NORFOLK, Va. - We live in a culture that implores us to move quickly away from pain we are dealing with after tragedy strikes. Because of this, many people do not know how to properly grieve.
In the aftermath of something like a mass shooting, people can be angry, in pain, in a state of fear, and we often approach grief as a problem to be solved. Therapist Julie Walls said many go at it with their intellect, trying to understand or make sense of it and we deny our need to grieve.
Walls said some people want to treat symptoms, solve problems, give helpful advice and make people, including ourselves, more comfortable emotionally. We do not know how to be with our fear and pain.
What people in pain do not need is someone to move toward them with problem solving, someone to take away the pain. Walls suggests what they need is someone who will accept the grief and hurt with openness.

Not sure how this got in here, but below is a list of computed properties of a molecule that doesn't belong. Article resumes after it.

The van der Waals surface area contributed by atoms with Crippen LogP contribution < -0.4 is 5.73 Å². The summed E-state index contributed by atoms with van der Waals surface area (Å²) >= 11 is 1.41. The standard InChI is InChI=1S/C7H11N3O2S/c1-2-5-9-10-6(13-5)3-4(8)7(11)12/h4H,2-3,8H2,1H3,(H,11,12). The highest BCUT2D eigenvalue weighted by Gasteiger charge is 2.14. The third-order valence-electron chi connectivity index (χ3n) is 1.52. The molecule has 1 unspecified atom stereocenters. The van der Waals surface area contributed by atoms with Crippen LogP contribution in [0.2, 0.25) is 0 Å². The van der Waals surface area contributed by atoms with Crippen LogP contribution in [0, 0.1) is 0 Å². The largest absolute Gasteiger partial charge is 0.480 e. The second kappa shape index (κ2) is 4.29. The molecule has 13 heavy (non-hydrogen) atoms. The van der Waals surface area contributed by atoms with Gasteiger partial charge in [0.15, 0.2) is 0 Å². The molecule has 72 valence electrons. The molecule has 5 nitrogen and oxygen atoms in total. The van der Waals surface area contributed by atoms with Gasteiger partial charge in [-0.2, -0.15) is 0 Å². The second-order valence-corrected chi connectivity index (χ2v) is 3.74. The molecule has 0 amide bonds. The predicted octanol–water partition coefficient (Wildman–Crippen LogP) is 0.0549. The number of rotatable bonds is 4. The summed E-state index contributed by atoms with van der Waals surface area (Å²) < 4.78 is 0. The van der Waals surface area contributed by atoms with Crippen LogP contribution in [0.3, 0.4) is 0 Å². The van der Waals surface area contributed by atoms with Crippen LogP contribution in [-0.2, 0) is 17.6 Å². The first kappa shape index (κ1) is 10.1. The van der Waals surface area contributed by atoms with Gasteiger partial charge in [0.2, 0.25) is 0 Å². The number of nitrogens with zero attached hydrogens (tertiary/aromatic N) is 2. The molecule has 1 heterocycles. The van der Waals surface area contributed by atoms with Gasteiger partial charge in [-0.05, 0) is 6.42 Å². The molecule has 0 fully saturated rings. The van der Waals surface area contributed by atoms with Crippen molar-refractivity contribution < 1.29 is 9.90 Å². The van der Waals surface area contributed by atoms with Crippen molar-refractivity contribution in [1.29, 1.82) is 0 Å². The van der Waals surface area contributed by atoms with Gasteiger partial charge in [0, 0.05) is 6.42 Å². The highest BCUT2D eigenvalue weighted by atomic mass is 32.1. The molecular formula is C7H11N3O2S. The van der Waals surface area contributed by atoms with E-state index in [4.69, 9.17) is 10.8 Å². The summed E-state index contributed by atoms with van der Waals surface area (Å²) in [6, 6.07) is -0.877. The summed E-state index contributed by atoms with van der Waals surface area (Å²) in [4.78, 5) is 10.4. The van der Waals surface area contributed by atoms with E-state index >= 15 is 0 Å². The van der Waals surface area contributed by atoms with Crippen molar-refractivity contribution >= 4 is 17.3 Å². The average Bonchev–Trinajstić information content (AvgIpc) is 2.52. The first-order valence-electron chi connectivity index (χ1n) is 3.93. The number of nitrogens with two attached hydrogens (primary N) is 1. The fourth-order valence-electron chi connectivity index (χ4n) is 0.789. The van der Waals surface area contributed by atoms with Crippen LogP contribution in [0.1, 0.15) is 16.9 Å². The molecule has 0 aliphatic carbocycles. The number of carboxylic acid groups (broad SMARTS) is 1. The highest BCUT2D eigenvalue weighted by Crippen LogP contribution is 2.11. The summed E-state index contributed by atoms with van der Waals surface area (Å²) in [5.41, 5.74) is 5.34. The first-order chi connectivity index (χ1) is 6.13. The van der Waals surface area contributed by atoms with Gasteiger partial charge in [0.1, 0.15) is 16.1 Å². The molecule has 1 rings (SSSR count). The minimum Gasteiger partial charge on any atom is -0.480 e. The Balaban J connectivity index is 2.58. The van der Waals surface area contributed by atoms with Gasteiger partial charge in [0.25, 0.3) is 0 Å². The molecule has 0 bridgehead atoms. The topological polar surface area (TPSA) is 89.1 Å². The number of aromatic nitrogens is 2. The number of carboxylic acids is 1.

She reminds us that grief is not a mental illness. It is a natural, normal response to loss. All help begins with the creation of an emotionally safe space.
What to do if you or someone you know is grieving:
- Talk with someone who you trust emotionally.
- Go to a meditation class.
- Sit quietly in nature.
- Engage in something artistic: Write, draw, listen to music, dance.
- If you cannot sleep, simply allow yourself to rest.
- Remember to eat.
- The best grief counselor is a dog.
Normal symptoms of grief include pain, sadness, anxiety, fear, rage, hate, blame and resentment.